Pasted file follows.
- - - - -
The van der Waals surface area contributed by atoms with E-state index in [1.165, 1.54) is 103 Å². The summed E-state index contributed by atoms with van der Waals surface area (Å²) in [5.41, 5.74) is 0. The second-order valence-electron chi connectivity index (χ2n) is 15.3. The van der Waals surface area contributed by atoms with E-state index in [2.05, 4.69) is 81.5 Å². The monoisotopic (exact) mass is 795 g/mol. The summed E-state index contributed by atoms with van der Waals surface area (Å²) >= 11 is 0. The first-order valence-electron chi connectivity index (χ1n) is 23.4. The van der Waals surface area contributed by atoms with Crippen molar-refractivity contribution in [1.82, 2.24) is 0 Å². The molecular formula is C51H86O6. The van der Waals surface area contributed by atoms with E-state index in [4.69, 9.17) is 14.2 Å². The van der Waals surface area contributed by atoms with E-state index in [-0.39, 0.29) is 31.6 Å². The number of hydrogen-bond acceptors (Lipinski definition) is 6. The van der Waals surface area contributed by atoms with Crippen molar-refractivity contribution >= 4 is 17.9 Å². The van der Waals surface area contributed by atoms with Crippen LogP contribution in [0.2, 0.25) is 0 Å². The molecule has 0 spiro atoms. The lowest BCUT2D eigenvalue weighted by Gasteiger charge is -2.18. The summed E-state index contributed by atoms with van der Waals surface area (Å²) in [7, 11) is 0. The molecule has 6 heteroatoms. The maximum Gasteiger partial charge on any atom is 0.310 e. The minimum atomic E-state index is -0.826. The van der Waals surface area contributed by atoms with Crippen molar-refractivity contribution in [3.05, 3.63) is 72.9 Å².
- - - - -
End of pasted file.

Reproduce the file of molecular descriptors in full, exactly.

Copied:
The van der Waals surface area contributed by atoms with E-state index in [1.165, 1.54) is 103 Å². The summed E-state index contributed by atoms with van der Waals surface area (Å²) in [5.41, 5.74) is 0. The second-order valence-electron chi connectivity index (χ2n) is 15.3. The van der Waals surface area contributed by atoms with E-state index in [2.05, 4.69) is 81.5 Å². The monoisotopic (exact) mass is 795 g/mol. The summed E-state index contributed by atoms with van der Waals surface area (Å²) >= 11 is 0. The first-order valence-electron chi connectivity index (χ1n) is 23.4. The van der Waals surface area contributed by atoms with Crippen molar-refractivity contribution in [1.82, 2.24) is 0 Å². The molecular formula is C51H86O6. The van der Waals surface area contributed by atoms with E-state index in [4.69, 9.17) is 14.2 Å². The van der Waals surface area contributed by atoms with E-state index in [-0.39, 0.29) is 31.6 Å². The number of hydrogen-bond acceptors (Lipinski definition) is 6. The van der Waals surface area contributed by atoms with Crippen molar-refractivity contribution >= 4 is 17.9 Å². The van der Waals surface area contributed by atoms with Crippen LogP contribution in [0.2, 0.25) is 0 Å². The molecule has 0 spiro atoms. The lowest BCUT2D eigenvalue weighted by Gasteiger charge is -2.18. The summed E-state index contributed by atoms with van der Waals surface area (Å²) in [7, 11) is 0. The molecule has 6 heteroatoms. The maximum Gasteiger partial charge on any atom is 0.310 e. The minimum atomic E-state index is -0.826. The van der Waals surface area contributed by atoms with Crippen molar-refractivity contribution in [3.05, 3.63) is 72.9 Å².